Join us next Friday for our second lecture in the series: “Embracing Diversity: Living an Enriched Life Within Canada’s Borders” with Wendy Peterson!

Your candidate,

Jeff Wheeldon

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Press Conference: Platform Release, Candidate’s Pledge, and Lecture Series

Last night we had a fantastic evening listening to Karen Ridd’s lecture on Nonviolence titled “Swimming Upstream: Being Nonviolent in a Violent World.” Unfortunately we were unable to record it (though we have plans to record future lectures), but given that it was the first lecture in the series, and that the Green Party had released our fully-costed platform just two days before, I thought it was a good opportunity to invite the press and kick the series off in a more formal fashion. I signed the Candidate’s Pledge, and said a few words.

The world is faced with an unprecedented challenge: we’re consuming beyond our means and beyond what the earth can sustain, and it’s having disastrous effects on the climate. While we don’t feel the effects here so much, the droughts in California and Syria, the wildfires in BC, and even the record-breaking temperatures here in Provencher, are all related. But the greatest challenges are also the greatest opportunities, and Canada faces an unprecedented opportunity in the shift away from a carbon economy and toward a clean energy economy.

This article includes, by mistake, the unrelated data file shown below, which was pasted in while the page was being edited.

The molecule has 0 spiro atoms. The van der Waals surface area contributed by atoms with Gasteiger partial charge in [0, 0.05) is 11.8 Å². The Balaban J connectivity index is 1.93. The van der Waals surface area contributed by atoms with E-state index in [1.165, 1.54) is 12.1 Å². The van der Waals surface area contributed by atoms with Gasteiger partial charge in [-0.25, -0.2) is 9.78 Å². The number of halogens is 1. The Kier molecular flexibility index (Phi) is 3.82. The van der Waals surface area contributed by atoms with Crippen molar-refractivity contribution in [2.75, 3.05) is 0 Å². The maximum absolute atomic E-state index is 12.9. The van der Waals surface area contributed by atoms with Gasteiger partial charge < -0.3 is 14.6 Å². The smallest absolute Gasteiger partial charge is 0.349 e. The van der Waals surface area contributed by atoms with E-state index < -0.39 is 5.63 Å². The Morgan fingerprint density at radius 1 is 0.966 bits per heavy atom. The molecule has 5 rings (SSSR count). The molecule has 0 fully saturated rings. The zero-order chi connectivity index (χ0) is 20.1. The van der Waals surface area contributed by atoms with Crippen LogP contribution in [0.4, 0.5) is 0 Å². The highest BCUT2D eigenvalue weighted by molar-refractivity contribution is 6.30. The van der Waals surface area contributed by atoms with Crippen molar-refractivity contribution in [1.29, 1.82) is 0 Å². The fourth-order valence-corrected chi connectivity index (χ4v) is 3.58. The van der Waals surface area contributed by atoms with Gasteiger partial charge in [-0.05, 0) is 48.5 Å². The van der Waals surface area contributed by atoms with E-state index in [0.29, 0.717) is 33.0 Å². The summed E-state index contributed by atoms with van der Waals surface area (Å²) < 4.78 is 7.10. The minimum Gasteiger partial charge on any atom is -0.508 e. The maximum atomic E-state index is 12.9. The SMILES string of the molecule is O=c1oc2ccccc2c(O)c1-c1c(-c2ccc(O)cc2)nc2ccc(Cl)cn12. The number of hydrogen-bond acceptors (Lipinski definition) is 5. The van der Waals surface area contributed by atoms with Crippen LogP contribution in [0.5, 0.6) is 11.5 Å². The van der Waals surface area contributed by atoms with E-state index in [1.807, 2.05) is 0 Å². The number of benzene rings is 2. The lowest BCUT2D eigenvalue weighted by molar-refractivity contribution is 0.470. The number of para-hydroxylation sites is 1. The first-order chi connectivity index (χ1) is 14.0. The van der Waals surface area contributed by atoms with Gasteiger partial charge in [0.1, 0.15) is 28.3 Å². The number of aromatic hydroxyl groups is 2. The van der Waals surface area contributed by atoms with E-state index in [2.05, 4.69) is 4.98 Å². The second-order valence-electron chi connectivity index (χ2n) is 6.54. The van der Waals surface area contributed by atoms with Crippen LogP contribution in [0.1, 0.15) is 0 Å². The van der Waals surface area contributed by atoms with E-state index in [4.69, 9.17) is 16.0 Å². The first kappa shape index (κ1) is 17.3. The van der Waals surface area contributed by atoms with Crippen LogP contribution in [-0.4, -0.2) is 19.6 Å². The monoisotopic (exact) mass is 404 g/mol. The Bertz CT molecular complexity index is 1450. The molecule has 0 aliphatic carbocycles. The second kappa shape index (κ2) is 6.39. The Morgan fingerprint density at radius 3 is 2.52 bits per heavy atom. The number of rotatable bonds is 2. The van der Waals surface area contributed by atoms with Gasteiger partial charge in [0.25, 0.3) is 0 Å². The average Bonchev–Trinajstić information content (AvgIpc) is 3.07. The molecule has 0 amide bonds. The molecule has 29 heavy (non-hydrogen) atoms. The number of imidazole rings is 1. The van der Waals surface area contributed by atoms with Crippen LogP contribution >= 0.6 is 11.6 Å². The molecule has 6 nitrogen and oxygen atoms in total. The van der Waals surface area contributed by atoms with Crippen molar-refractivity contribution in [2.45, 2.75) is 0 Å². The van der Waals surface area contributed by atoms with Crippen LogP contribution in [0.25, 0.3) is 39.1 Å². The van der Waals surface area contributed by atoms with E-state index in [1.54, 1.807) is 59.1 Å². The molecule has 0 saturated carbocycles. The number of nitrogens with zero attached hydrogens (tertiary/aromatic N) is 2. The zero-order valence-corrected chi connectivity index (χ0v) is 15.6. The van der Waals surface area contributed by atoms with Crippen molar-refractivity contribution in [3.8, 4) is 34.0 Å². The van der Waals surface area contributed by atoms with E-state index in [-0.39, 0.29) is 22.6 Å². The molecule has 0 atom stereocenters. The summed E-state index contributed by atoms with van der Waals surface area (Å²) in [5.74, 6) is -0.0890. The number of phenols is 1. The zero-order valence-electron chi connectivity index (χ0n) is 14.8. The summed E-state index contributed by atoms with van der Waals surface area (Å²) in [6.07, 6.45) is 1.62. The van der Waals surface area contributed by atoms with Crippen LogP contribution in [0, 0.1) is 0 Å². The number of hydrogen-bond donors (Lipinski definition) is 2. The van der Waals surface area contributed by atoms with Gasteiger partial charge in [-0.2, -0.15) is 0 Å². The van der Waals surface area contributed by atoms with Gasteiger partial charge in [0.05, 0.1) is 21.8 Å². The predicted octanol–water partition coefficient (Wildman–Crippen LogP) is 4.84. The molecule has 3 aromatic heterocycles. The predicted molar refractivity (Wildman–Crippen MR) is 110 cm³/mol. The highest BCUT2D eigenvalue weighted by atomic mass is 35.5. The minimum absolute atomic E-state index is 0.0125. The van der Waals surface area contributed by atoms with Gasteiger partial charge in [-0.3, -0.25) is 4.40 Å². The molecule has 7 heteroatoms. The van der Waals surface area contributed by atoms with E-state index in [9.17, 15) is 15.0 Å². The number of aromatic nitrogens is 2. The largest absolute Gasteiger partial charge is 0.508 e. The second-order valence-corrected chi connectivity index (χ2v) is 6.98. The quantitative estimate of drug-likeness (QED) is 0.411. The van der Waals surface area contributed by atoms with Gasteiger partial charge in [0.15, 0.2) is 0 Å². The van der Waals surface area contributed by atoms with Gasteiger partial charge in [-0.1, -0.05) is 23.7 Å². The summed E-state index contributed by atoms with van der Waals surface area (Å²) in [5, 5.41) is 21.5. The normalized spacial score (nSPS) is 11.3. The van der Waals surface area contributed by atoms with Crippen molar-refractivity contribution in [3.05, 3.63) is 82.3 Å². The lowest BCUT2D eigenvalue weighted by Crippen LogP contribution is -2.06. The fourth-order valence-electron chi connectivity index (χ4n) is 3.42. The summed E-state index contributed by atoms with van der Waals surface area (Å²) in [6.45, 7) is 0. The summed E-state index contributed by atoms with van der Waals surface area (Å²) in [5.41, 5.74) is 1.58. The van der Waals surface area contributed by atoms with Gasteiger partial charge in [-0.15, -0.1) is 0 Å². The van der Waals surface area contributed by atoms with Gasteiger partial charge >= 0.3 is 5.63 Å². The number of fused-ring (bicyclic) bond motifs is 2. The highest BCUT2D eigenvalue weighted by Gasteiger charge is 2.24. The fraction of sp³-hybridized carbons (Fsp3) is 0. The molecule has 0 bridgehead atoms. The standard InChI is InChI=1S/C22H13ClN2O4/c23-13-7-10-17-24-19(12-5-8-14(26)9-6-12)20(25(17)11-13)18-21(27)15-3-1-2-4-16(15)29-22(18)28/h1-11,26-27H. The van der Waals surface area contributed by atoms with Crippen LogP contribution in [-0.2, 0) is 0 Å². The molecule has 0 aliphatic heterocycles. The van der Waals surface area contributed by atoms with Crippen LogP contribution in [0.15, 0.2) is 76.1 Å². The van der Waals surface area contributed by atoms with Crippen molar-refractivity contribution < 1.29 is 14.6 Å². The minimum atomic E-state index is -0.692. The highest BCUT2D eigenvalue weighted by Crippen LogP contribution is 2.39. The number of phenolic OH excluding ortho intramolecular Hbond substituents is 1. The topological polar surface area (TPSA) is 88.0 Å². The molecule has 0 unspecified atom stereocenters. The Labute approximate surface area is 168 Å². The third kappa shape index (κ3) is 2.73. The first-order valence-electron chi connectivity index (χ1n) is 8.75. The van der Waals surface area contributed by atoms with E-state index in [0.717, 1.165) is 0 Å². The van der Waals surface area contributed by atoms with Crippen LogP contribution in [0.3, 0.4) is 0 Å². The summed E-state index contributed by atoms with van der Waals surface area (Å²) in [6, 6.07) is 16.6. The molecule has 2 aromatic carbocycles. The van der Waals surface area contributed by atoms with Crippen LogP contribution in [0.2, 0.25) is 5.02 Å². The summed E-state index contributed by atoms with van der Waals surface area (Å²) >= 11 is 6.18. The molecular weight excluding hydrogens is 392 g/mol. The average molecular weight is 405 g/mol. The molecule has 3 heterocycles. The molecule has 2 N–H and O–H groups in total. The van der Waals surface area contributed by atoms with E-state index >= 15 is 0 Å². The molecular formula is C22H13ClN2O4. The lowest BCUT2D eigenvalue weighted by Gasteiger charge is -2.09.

There are already more Canadians working in the clean energy sector than there are working in the oil sector, even though the current government is subsidizing the oil industry by billions of dollars a year. Jobs in the clean energy sector are stable and long-term jobs in manufacturing, construction, and maintenance of clean energy infrastructure such as solar and wind farms, and those solar and wind farms provide stable and steady revenue – unlike oil, which rises and falls with the global market and creates a boom-and-bust cycle in the Canadian economy. And while the oil industry only brings dangerous pipelines to Provencher – like the one that exploded a few kilometres from my house last winter, or the one that exploded this week just south of Emerson, or the Energy East pipeline that would run diluted bitumen right through the Whiteshell Provincial Park – the clean energy industry can turn Provencher into a literal powerhouse: we have more sunlight than anywhere else in Canada, we have strong and regular winds, and we have wide open spaces that can be used for clean energy infrastructure. Another key aspect of the clean energy economy is efficiency, and the need for home energy retrofits is high: Steinbach’s number one industry is construction, and a national home energy retrofitting plan would maintain business in construction without fear of a housing bubble. So a carbon economy only offers us risks, but a clean energy economy offers us incredible economic opportunities. As MP for Provencher, I would press the government to invest in the clean energy economy and work with citizens and businesses in Provencher to ensure that the local economy benefits from this opportunity.